Sometimes at a baby shower you might have the opportunity to give a mother-to-be some advice you have learned as a parent from raising your own children.
You might be asked to write your words of wisdom in a pretty pink or blue baby gift book. It’s a tradition at many baby showers these days.
If you get one of these books as a new mom, please understand that this is serious business, not a cute party gift. Do yourselves a huge favor and heed what we have written.
Most parents have screwed up in some way or another raising their children, and I, personally, want you to learn from my biggest mistake.
I let our son sleep in our bed after he had a short illness when he was a baby. In my defense at the time, he was really sick and my husband and I wanted to keep an eye on him. When our son was in his crib feeling sick, he was crying all the time, and we were going to him every five minutes, if I remember, and no one was getting any sleep.
So I did something that changed my entire future: I took him out of his pretty Pottery Barn-decorated crib in his sky-blue nursery and brought him into our bed for a “few nights” while he recovered.
Well, those nights turned into years (more than he would ever want me to tell or I want to admit), and before I knew it I was probably fit to be a guest on Dr. Phil. I imagine he would have asked me, “What were you thinking letting your kid sleep in the bed that long?” Indeed. What was I thinking?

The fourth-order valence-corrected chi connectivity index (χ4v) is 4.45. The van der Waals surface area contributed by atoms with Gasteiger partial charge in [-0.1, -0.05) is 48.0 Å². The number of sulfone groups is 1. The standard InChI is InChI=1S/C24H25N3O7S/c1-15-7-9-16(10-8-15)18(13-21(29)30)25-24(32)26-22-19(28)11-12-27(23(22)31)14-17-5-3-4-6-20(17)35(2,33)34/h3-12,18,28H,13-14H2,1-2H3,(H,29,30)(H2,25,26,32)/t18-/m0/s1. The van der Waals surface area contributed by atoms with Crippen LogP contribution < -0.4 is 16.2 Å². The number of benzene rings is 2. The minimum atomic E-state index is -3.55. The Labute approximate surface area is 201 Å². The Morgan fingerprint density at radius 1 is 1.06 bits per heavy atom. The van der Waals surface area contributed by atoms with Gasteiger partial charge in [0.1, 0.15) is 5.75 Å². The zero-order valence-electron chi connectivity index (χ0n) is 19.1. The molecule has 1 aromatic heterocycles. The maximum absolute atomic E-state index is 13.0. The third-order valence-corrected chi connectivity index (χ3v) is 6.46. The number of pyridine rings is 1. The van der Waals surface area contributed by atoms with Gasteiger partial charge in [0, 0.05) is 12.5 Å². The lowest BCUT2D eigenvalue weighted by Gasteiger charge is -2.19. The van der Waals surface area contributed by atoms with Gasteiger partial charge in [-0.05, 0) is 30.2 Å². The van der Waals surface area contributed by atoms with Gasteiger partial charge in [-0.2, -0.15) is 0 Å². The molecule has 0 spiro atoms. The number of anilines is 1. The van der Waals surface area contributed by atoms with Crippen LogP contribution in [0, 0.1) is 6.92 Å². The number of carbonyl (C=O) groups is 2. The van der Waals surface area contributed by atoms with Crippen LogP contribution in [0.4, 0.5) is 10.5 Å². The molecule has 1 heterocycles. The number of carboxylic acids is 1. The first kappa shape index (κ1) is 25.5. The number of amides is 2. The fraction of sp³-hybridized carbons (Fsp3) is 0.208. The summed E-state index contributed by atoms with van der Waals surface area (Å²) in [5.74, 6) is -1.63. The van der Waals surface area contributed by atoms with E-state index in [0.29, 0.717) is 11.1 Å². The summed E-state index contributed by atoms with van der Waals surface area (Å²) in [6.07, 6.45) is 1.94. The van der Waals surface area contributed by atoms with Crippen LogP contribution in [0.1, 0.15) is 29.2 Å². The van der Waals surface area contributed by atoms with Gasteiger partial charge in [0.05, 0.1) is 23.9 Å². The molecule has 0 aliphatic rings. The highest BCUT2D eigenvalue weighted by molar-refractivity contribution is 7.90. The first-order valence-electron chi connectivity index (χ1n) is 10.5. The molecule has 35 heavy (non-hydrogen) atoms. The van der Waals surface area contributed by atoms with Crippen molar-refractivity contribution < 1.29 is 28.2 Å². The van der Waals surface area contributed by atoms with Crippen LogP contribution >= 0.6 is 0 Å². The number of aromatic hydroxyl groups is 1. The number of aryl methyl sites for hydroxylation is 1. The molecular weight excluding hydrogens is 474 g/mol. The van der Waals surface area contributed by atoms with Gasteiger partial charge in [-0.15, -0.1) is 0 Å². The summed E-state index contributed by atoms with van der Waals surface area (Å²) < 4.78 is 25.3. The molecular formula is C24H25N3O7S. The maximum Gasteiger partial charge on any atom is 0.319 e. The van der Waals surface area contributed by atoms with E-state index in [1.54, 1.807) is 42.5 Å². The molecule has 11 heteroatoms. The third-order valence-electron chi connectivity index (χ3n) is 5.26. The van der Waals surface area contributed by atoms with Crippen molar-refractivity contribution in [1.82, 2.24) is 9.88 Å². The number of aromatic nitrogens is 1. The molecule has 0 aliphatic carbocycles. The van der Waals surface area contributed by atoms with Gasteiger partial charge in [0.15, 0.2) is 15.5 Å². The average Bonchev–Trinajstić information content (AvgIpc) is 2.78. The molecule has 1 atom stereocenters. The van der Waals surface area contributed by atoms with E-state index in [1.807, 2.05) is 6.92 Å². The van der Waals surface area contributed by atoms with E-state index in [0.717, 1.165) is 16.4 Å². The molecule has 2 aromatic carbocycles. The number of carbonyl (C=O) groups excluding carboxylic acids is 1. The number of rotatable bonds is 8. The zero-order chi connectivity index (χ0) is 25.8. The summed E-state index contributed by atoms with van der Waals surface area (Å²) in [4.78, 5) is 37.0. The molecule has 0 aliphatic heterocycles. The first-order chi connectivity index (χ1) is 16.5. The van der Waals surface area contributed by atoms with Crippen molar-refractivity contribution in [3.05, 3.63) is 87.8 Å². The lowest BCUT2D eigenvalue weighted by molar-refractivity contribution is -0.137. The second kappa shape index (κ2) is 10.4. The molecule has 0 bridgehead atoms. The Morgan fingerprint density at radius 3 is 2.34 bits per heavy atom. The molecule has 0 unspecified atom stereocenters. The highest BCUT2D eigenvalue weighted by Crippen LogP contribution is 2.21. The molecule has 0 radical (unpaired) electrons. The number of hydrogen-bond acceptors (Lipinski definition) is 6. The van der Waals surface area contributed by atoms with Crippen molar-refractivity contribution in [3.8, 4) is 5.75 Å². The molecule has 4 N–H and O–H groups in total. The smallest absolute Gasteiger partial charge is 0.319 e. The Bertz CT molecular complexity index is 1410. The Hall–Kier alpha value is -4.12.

After the illness, we tried everything to get him out of the bed. We watched, applied and failed at using Supernanny principles. We let him sleep on a mattress on the floor of our room, but he ended up in bed by morning. We slept with him in his room with him a while until he fell asleep, but nothing worked. He always ended up back in the bed with us.
We rationalized this, as many parents do. We read up on co-sleeping and found that children sleep with their parents for long periods of time in other countries. That made it OK with us for a while. Besides, we all slept better when he slept all night, and it was nice and comforting to have him next to me.
But if I had it to do over, I would never do it again. My husband seconds that. It was hard to rest with my son’s long legs kicking me all night and arms holding onto me, and my side of the bed stopped being my own. Pile on a Siamese and Torti cat and things were beyond crowded. Not to mention it is not best, in my opinion and in the opinion of many pediatricians, for a child to learn to sleep with others. They need to sleep alone to learn independence and how to lull themselves to sleep without the comfort of another. There also are other very good reasons for parents not to have a child in the bed, but I won’t get into that here.
Thankfully, one day on his own, our son just started sleeping in his room. There was nothing magical about it. There was no screaming, yelling, tantrums or ultimatums — from any of us. I think he was just ready and wanted his own space to stretch out and was ready for his independence. His comfort is our Siamese, Mulan, and she sleeps with him.
My hope is that we have not damaged his sleeping pattern for life, but he sleeps all night and shows no signs of insomnia as some co-sleeping children do when they start sleeping alone.
Distributed by MCT Information Services